US seeking pullout pretext: Haji Zahir
JALALABAD (PAN): Law-Supporting Coalition chief, Haji Abdul Zahir Qadir, has said the US had attacked security checkpoints in Pakistan's northwestern tribal region of Mohmand after taking the neighbouring country into confidence.
Islamabad-Washington ties dipped to a new low as a result of the cross-border attack by NATO-led forces. At least 24 Pakistani soldiers were killed and 25 others wounded in the November 26 airstrikes on the Salala checkpoint.
During an exclusive interview with Pajhwok Afghan News, Qadir said coalition forces had struck the checkpoints as a result of a joint plan with Pakistan for paving the ground for their withdrawal from Afghanistan.
The memo of Pakistani Ambassador to US Hussain Haqqani and the blockade of the vital ISAF supply line were parts of the plan, explained the lawmaker, who set up the coalition in Wolesi Jirga to ensure the rule of law and national unity.
The MP alleged: "Afghan government officials, including President Hamid Karzai, violate the law, while the poor are asked to comply with it." Due to opposition from the grouping, the numbers of new entrants to Wolesi Jirga was reduced from 62 to nine, he said.
He rejected the claim that he had voted under duress for President Karzai's picks for Cabinet slots and other positions of independent departments. He also denied accepting cash payments.
"When I raised the Azizi Bank issue in Parliament, a director of the bank, Humayun Azizi, offered me one million US dollars to keep silent,” he revealed, saying he later presented to legislators the director's audio and video regarding the hush money.
He said Reform Coalition members, whose relatives held high positions, opposed Noorullah Dilawari's nomination as Da Afghanistan Bank governor and Ustad Munir Danish's candidacy as member of the Commission to Monitor Implementation of Constitution.
They opposed the nominations on ethnic grounds, trying to fuel differences between Pakhtun and Tajik MPs, according to Qadir, who said that was why his coalition voted for Dilawari and Danish.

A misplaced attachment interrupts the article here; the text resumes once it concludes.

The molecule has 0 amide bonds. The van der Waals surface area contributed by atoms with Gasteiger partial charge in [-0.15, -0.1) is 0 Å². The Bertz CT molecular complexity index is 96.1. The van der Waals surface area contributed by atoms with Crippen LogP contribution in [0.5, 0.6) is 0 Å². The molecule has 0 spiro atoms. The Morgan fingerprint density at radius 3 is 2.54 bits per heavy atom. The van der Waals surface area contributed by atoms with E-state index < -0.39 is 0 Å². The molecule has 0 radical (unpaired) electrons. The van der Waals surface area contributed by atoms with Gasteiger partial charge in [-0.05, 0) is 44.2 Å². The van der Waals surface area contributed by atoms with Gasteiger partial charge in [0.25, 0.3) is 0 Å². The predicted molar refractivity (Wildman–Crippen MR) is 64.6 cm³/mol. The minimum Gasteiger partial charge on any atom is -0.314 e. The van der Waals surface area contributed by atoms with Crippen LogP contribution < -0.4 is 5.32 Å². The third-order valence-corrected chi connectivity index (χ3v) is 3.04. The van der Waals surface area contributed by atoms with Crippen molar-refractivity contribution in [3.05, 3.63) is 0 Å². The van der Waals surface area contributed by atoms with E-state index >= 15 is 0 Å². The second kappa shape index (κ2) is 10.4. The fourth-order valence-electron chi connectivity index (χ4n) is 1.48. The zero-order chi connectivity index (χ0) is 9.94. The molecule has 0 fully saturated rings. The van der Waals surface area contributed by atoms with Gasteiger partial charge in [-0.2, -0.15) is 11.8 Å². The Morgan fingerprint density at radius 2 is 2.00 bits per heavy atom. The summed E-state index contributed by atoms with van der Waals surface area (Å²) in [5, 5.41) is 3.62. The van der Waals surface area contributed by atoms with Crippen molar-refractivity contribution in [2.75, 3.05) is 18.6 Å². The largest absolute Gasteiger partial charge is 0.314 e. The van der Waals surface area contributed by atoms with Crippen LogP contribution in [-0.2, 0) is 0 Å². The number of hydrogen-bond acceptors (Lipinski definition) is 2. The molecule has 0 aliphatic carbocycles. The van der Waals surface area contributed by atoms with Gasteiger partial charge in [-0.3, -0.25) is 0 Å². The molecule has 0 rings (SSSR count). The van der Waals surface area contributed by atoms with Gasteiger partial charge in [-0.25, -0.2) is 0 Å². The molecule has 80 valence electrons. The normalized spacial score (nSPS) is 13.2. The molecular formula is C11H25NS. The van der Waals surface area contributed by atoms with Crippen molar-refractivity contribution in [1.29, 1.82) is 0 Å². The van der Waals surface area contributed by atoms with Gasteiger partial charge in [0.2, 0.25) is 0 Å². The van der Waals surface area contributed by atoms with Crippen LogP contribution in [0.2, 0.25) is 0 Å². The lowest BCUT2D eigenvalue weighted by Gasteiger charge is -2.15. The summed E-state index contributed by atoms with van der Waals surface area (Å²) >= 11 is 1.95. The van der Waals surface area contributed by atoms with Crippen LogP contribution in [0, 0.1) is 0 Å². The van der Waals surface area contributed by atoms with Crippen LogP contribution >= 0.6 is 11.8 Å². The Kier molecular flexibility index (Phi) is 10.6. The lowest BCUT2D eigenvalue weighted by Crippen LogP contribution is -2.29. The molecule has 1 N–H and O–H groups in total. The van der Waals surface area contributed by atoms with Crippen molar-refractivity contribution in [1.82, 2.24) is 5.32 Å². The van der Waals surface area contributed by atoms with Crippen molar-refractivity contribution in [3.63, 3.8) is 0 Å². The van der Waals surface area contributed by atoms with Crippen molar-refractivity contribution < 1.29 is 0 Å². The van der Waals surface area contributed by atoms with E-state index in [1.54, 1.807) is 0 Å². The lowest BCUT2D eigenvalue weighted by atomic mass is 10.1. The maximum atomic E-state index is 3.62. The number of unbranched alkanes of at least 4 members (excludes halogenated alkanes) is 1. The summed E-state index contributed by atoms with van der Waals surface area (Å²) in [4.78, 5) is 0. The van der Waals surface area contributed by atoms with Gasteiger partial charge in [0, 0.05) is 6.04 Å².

He also criticised some writers who wanted to create rifts among Afghans and damaged national unity. Without going into details, he believed the traditional Loya Jirga was an illegal forum.
US-led forces continued to conduct irresponsible operations in defiance of the Loya Jirga's call for an immediate halt to civilian house searches and night raids, he said. "We don’t accept a deal that equates an Afghan's life to a cow's."
Americans should sign with Afghanistan the kind of agreements they inked with Japan, Korea, Saudi Arabia and Turkey, he suggested. The country's sovereignty should be ensured under all circumstances, he stressed.
As the US had so far issued no details about the strategic cooperation pact, providing for permanent American military bases in the country, his coalition was yet to stake out its position, the parliamentarian said, warning against the use of such centres against Afghanistan's neighbours.
Security transition from foreign troops to Afghan security personnel was a flop, because the ill-equipped national forces were not yet able to defend the country.
After the pullout of foreign forces, the country's annual revenue would reduce from $1.8 billion to $300 million, which could not meet the expenses of even a province, he pointed out.
The war in Afghanistan, which was about fuel and gas, would rage on, he believed. He insisted the Taliban's political office be established in Kabul, not in Doha, and asked anti-government groups to accept the constitution.
In case of dispute over any article of the constitution, they should seek amendments, the Wolesi Jirga member continued, urging the militants to contest the polls.
Download “Pajhwok” mobile App, on your smartphone to read and access latest news, features, interviews, videos and photos about Afghanistan.